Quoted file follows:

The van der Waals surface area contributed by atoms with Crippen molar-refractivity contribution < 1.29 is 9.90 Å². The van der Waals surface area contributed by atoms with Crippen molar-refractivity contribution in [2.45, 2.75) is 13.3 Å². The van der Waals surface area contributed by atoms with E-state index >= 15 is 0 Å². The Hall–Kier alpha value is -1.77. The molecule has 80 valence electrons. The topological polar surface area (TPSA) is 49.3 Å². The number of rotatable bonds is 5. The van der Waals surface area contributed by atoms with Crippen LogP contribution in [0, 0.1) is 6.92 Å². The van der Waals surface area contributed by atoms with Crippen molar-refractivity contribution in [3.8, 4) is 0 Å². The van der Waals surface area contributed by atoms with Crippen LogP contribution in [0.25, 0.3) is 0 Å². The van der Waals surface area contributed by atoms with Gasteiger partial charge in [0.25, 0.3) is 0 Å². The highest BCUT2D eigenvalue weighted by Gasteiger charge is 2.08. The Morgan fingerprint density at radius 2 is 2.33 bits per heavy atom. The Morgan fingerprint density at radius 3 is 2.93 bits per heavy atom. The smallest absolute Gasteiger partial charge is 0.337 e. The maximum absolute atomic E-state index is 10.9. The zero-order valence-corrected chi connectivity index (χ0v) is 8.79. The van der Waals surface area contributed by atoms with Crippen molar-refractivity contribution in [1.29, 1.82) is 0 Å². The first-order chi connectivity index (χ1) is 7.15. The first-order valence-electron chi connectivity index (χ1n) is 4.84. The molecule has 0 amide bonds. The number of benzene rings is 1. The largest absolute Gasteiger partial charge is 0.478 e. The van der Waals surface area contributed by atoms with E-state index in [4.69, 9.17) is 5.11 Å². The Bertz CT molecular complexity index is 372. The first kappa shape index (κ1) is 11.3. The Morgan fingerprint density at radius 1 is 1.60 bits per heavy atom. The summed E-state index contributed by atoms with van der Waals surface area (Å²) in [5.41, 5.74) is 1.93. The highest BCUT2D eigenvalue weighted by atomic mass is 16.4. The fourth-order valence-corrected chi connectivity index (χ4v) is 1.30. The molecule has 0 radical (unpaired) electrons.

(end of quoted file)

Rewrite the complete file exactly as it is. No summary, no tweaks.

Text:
The van der Waals surface area contributed by atoms with Crippen molar-refractivity contribution < 1.29 is 9.90 Å². The van der Waals surface area contributed by atoms with Crippen molar-refractivity contribution in [2.45, 2.75) is 13.3 Å². The van der Waals surface area contributed by atoms with E-state index >= 15 is 0 Å². The Hall–Kier alpha value is -1.77. The molecule has 80 valence electrons. The topological polar surface area (TPSA) is 49.3 Å². The number of rotatable bonds is 5. The van der Waals surface area contributed by atoms with Crippen LogP contribution in [0, 0.1) is 6.92 Å². The van der Waals surface area contributed by atoms with Crippen molar-refractivity contribution in [3.8, 4) is 0 Å². The van der Waals surface area contributed by atoms with Crippen LogP contribution in [0.25, 0.3) is 0 Å². The van der Waals surface area contributed by atoms with Gasteiger partial charge in [0.25, 0.3) is 0 Å². The highest BCUT2D eigenvalue weighted by Gasteiger charge is 2.08. The Morgan fingerprint density at radius 2 is 2.33 bits per heavy atom. The Morgan fingerprint density at radius 3 is 2.93 bits per heavy atom. The smallest absolute Gasteiger partial charge is 0.337 e. The maximum absolute atomic E-state index is 10.9. The zero-order valence-corrected chi connectivity index (χ0v) is 8.79. The van der Waals surface area contributed by atoms with Crippen molar-refractivity contribution in [1.29, 1.82) is 0 Å². The first-order chi connectivity index (χ1) is 7.15. The first-order valence-electron chi connectivity index (χ1n) is 4.84. The molecule has 0 amide bonds. The number of benzene rings is 1. The largest absolute Gasteiger partial charge is 0.478 e. The van der Waals surface area contributed by atoms with E-state index in [4.69, 9.17) is 5.11 Å². The Bertz CT molecular complexity index is 372. The first kappa shape index (κ1) is 11.3. The Morgan fingerprint density at radius 1 is 1.60 bits per heavy atom. The summed E-state index contributed by atoms with van der Waals surface area (Å²) in [5.41, 5.74) is 1.93. The highest BCUT2D eigenvalue weighted by atomic mass is 16.4. The fourth-order valence-corrected chi connectivity index (χ4v) is 1.30. The molecule has 0 radical (unpaired) electrons.